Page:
Maria Mitchell was born August 1, 1818 on the island of Nantucket in Massachusetts. She became the first acknowledged woman astronomer in the United States. Not many girls born in the early 1800s were encouraged by their parents to aspire to high goals. Not many were lucky enough to have a father like William Mitchell, a dedicated astronomer and teacher himself. He was delighted with the early talent his daughter demonstrated for science. Instead of considering such interests useless for a girl, Maria's father did everything he could to further her knowledge of mathematics and astronomy. Maria's outstanding contributions to science, education and women's rights more than justified her father's enthusiastic efforts.
On a clear autumn night in 1847 Maria stood on the roof of her parent's house, focusing her telescope on a faraway star. Suddenly she realized that the faint, blurry light wasn't a star at all, but a comet. The discovery of a comet wasn't a rare event in the nineteenth century, but women astronomers were rare indeed.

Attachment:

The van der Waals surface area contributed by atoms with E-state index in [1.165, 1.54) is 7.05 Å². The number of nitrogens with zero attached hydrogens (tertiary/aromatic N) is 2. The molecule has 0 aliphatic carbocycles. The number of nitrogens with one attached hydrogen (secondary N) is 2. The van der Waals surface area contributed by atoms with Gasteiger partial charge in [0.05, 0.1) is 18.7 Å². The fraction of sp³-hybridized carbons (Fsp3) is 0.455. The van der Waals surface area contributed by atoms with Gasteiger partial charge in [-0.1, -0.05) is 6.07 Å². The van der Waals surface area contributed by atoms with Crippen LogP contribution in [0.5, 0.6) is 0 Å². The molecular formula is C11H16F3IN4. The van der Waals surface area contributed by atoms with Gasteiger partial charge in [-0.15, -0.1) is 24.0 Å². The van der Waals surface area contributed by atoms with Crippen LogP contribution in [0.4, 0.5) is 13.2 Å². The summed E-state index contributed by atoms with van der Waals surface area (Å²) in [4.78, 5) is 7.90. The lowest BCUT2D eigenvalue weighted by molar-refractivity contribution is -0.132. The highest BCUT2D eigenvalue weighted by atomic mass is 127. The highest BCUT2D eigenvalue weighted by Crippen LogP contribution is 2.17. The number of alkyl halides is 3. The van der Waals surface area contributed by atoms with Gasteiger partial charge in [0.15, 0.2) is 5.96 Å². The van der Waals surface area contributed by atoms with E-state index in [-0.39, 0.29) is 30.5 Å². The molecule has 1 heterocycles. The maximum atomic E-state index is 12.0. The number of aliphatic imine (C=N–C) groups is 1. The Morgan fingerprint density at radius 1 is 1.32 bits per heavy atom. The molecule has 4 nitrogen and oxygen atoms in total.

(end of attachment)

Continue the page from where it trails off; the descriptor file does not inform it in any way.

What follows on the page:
In 1848, Maria became the first women member of the American Academy of Arts and Sciences, and later became a fellow of the society. She served as professor of astronomy at Vassar College from 1865 to 1888. In 1875 Mitchell was elected president of the American Association for the Advancement of Women. Mitchell died on June 28, 1889.
Throughout her career Maria encouraged young women in the same way her father had encouraged her, to be anything they wanted to be. After her death, the Maria Mitchell Astronomical Society was created as tribute to her memory. Mitchell was elected to the Hall of Fame for Great Americans in 1905.
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